The Trading Game is pretty simple. Before the start of every semester I have to teach principles of microeconomics, I look at the number of students enrolled in my class, and I head out to the nearest dollar store to buy an equal amounts of trinkets.This exercise has apparently been around for quote some time and been done, with variations, by lots of teachers. It seems like a very good classroom exercise. I find myself wondering if it would somehow be possible to do a version that would mirror the classic The Economic Organization of a P.O.W. Camp paper dealing with the benefits of middle men.
I go around allocating trinkets to students at random.
I then ask students to assign a value to the trinket they have just received ranging from 0 to 10, with higher values meaning cooler trinkets.
We then go around the room recording those values. Because students often bring their laptops to lecture, it is easy to find a volunteer to record those values, but you can have a teaching assistant do it. Once all values are recorded, total welfare (i.e., the sum total of the values students assign to their trinkets) is announced.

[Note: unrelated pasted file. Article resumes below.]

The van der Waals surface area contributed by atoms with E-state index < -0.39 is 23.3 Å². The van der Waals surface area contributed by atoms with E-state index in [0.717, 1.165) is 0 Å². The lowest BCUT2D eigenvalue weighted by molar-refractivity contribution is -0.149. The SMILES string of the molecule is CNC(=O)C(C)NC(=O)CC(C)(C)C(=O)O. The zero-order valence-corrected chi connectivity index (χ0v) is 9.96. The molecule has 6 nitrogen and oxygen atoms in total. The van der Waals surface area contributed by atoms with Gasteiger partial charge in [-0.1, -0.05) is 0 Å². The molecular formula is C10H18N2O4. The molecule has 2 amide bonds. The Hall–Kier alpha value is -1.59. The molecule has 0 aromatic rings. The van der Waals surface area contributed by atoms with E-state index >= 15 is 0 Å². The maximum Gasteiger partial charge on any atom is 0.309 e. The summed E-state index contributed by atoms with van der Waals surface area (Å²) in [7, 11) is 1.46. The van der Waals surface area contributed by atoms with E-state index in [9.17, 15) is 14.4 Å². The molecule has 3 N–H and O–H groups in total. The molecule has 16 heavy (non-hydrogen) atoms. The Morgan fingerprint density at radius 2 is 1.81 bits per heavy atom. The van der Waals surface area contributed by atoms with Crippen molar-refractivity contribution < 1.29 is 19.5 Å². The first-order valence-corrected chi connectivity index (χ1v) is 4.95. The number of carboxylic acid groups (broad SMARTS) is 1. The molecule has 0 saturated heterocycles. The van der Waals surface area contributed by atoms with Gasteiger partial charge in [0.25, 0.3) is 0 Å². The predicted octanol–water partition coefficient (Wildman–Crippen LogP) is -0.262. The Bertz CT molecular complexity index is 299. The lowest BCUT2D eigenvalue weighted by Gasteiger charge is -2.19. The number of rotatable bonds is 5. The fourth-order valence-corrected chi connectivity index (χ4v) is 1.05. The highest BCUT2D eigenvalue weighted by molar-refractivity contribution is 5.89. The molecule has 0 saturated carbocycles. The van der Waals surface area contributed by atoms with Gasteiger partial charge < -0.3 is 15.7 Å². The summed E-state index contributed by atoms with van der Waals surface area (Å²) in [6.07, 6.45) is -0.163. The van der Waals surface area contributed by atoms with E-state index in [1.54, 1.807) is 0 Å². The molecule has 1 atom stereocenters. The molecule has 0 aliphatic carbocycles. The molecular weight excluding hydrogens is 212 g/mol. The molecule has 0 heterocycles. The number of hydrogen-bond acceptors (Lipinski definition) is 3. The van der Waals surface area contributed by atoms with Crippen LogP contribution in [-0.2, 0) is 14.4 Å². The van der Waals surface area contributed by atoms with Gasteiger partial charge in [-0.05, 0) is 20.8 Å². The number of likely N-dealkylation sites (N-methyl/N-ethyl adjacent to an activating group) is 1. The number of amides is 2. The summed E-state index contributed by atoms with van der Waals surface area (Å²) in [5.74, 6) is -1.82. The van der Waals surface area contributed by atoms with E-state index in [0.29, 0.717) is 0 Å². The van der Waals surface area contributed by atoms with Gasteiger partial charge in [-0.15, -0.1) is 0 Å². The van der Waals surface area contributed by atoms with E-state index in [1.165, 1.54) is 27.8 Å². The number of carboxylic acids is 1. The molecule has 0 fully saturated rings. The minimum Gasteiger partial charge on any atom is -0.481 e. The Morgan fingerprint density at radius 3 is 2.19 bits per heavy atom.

I then tell students that they have five minutes to trade voluntarily between themselves, insisting on the fact that trades must be voluntary (i.e., no stealing) and cannot involve dynamic aspects, or credit (i.e., no “I’ll give you my cool dinosaur if you give me your awful trinket and you buy drinks on Friday night.”)
Once students are done trading, we once again go around the room recording the values they assign to their trinkets. Once all values are recorded, total welfare is announced once again.
And that’s usually where the magic happens. When I ran the Trading Game last week, my class’ “aggregate welfare” went from 128 to about 180, if I recall correctly, and you could just see that it had become obvious to students that (in this context of well enforced property rights) trade not only left no one worse off, but it increased aggregate welfare.
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